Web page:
Some federal states are currently discussing whether to extend the winter break, for example. What savings measures would be conceivable here at TU Braunschweig?
The extension of the winter break could be a measure that we still have to discuss, but which would essentially have no effect on the presence operation. We will have to save, but in such a way that the quality of teaching and research is affected as little as possible. The greatest potential lies in reducing the heating output.
Starting points that are under discussion, for example, are the reduction of temperatures in our buildings in order to save district heating. In addition, we are considering reducing the heat output even more at weekends or during off-peak hours. We can only achieve our goals if every employee makes a contribution and uses energy sustainably. I’m talking about lighting, the use of standby mode, incorrect ventilation, heating on days off.
The necessary measures will certainly also hurt. Processes will have to be partly rescheduled so that they are concentrated on core hours. This may, for example, lead to a new clocking of internships, but also affect experiments that were scheduled at later hours or on weekends. Flexibility has become a luxury that we now have to rethink. Here, unfortunately, the TU is no different than any person in the private sphere.
What could normality look like in the university buildings over the winter?
The behaviour we are showing at home at the moment – that is, checking our own energy consumption – we must also show at work. And it must also become normal to perhaps work in a jumper in the office. Of course, we will not switch off any equipment that is necessary for operation or jeopardise safety in order to save costs. It is also clear that we will not risk any infrastructural or health damage. But we do not necessarily have to fully heat and light corridors, stairwells and empty offices. We also need to consider whether there is energy-consuming infrastructure that can be limited in its operating hours or how the total heated office space can be reduced by moving even closer together. Like many private individuals, we will start the heating season later. The first colder days in September don’t necessarily mean that the entire heating system has to be turned up. We need to be creative: I recently called on the management of our facilities to discuss this with their teams. A best practice exchange is also planned.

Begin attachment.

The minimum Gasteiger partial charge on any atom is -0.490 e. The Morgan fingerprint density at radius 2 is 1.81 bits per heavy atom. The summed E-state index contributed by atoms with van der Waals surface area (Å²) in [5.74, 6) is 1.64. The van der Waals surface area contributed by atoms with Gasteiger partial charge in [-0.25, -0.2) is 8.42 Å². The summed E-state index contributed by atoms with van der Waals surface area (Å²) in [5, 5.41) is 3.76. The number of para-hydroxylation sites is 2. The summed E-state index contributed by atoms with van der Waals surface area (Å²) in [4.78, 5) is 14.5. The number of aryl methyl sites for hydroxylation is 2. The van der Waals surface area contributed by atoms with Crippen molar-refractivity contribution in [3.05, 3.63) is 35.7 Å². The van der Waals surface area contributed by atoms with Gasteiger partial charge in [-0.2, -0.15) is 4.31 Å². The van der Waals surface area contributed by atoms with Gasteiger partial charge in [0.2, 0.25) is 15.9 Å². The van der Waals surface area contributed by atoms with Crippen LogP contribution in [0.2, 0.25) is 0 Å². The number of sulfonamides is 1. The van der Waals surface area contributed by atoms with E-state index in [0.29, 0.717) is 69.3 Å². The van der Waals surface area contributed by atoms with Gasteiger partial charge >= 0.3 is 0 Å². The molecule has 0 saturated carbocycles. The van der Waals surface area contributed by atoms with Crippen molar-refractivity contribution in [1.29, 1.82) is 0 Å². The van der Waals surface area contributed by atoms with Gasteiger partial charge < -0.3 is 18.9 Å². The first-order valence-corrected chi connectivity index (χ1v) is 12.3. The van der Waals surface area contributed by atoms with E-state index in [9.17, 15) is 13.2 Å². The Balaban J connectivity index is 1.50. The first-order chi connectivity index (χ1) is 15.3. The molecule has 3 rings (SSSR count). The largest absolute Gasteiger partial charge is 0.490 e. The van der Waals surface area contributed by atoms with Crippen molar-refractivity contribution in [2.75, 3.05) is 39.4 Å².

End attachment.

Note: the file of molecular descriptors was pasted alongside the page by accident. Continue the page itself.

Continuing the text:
What about the more energy-efficient design of buildings and building technology?
These are measures that are designed for the long term and we have already achieved a lot here. We have set up photovoltaic systems that are equivalent to the electricity consumption of about 220 single-family homes. By modernising ventilation systems in laboratories, we have tapped into further efficiency gains. Through energy cost budgeting, we have already saved about 13 per cent electricity and 20 per cent district heating compared to 2013. At the same time, however, we all see energy deficiencies in the building stock – for example, leaky windows or inefficient insulation. Unfortunately, the budgetary situation is such that we have neither the manpower nor the financial resources to take comprehensive action in the short term. Many measures take time, so that we would not be able to achieve any savings this winter. Construction measures usually take years, often decades, to pay for themselves – but it would still make sense. We have been pointing out for years that there is a considerable need here. Both aspects, i.e. the savings already achieved and the renovation backlog in the building stock, make it clear that we are not dealing with an easy challenge. Therefore: Turning down the heating by one degree now brings energy savings of six percent. At two degrees, it’s already twelve percent. In order to achieve such energy savings through structural measures, one would have to set up insanely expensive and long-term renovation programmes.